Name a lacrosse league and there’s a pretty good chance Cam Holding plays in it. Ok, that’s a bit of an exaggeration. But Holding keeps himself busy in the game. His commitment to lacrosse has led to plenty of time on the highway and now it’s fuelled the launch of Power Play Lacrosse, a company he’s started up in his adopted hometown of Lansing, Michigan. The sport is in his blood and he’s working to spread the gospel of lax.
While Lansing isn’t exactly a lacrosse hotbed, Holding did grow up in one. He’s a Whitby boy and a little thing like moving at age 16 to a city a five-plus-hour drive across the border because of his father’s work with General Motors wasn’t going to stop him from being a Warrior. So Holding hit the road from major midget on, including three years’ worth of Whitby Jr A games, and has continued to rack up the miles as a member of MSL’s Brooklin Redmen the last two summers.
Now he’s also a member of the Colorado Mammoth, having spent a successful rookie season with the budding West Division powerhouse. That’s not it for his playing time, however. Holding, who plays a defence/transition role for both top-level teams, moonlights as a scoring star in the Midwest Indoor Lacrosse Association. MILA’s a long way from the big time, but it does offer some benefits that have lured Holding to suit up the last couple of autumns.
Topping the list of attractions for Holding is the chance to play with the Grand Rapids Dragonfish’s veteran goaltender, none other than his father Dave. The senior Holding was a Warrior and a Redman as well. He won a Minto Cup championship in 1984 and spent a year with Brooklin before moving on to spend much of his senior career in St. Catharines. Suiting up with his dad was a big factor in Cam’s decision to become a Dragonfish. “It’s cool because I don’t think a lot of people will ever have the opportunity to do that,” Holding told IL Indoor.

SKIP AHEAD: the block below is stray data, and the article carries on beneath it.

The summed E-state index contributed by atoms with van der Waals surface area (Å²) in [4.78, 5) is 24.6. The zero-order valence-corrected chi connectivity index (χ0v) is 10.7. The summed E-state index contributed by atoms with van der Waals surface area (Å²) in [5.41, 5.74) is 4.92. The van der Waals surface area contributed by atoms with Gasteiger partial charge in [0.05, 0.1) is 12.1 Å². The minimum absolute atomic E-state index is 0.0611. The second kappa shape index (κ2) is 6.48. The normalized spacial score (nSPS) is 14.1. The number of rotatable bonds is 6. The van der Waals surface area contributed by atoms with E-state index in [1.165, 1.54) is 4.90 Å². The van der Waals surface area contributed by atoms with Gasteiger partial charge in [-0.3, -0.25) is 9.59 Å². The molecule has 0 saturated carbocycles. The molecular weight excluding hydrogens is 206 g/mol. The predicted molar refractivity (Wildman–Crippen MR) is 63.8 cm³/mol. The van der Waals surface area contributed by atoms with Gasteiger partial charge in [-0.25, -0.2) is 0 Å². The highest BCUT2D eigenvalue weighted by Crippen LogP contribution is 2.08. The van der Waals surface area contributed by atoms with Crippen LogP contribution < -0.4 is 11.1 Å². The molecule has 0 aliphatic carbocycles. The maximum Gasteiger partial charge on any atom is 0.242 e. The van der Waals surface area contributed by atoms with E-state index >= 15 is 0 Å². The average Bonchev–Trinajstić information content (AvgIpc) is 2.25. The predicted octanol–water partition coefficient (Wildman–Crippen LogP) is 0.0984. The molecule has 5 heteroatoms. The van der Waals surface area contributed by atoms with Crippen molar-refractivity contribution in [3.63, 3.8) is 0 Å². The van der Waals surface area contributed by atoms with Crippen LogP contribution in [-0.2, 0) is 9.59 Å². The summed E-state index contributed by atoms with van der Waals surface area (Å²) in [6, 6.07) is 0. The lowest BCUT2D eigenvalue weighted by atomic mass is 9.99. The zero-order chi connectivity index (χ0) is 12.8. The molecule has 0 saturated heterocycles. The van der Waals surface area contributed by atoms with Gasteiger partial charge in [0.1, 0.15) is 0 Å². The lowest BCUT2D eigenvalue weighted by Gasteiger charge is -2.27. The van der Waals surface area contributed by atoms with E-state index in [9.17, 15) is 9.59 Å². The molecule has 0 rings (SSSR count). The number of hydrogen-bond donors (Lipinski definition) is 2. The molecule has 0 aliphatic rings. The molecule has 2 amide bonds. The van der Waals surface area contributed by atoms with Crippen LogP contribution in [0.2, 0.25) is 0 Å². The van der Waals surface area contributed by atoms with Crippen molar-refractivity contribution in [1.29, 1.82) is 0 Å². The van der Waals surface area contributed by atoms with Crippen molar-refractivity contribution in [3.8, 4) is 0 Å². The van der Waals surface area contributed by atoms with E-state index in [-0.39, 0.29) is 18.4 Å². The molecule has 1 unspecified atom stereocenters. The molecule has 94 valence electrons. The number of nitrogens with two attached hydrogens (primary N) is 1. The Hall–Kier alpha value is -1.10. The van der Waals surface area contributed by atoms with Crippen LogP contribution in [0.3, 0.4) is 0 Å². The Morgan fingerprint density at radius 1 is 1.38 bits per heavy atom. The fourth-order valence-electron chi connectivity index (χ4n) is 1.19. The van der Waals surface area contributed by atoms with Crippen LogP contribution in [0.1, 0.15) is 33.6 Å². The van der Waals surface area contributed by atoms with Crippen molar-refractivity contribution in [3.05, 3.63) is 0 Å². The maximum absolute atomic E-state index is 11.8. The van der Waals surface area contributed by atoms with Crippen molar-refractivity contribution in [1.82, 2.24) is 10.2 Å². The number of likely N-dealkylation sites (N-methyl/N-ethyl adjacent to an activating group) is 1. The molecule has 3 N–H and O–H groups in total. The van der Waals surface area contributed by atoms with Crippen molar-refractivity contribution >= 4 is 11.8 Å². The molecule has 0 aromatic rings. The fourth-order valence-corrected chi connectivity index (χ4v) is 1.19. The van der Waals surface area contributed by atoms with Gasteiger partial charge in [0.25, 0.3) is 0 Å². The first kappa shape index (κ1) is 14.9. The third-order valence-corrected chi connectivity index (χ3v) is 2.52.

Another benefit of the league is a chance to build some confidence at the other end of the floor. Russ King, who was one of Holding’s coaches in club lacrosse in Michigan, is GM of the Dragonfish and asked him to come out for the team. “I figured it would be a good way to touch up on my offensive skills going into the NLL because I’m primarily a transition player going out of the D end.”
Record-keeping in MILA isn’t exactly complete and up-to-date, but what is available shows that Holding is one of the offensive stars of the league. The Dragonfish are actually the only team that reported any of their stats to the league, but the three games for which their information shows up on the site is revealing. Holding was the top scorer with 20 points in three games, including first with 9 assists and second to teammate Tyler Harris (a fellow Ontarian who played in CLax last year) with 11 goals.
Holding says the half dozen or so games he’s played in the MILA each year have helped him feel more comfortable pushing transition in his other leagues. He certainly looked more comfortable in his second MSL season with Brooklin and played a bigger role in their success in 2012, when they finished first in the East Division and beat the Peterborough Lakers three out of four games in the regular season.
He says he’s hoping his growing confidence will make him a little bolder in Colorado, as well. “For me it’s cool because I have players on my team look to me to take charge, which is what I need. In the NLL, if I run the ball up the floor I’m too shy to even think about going to the net or take a shot. I’ve got John Grant, Jr. beside me and I’m going to dish him the ball.”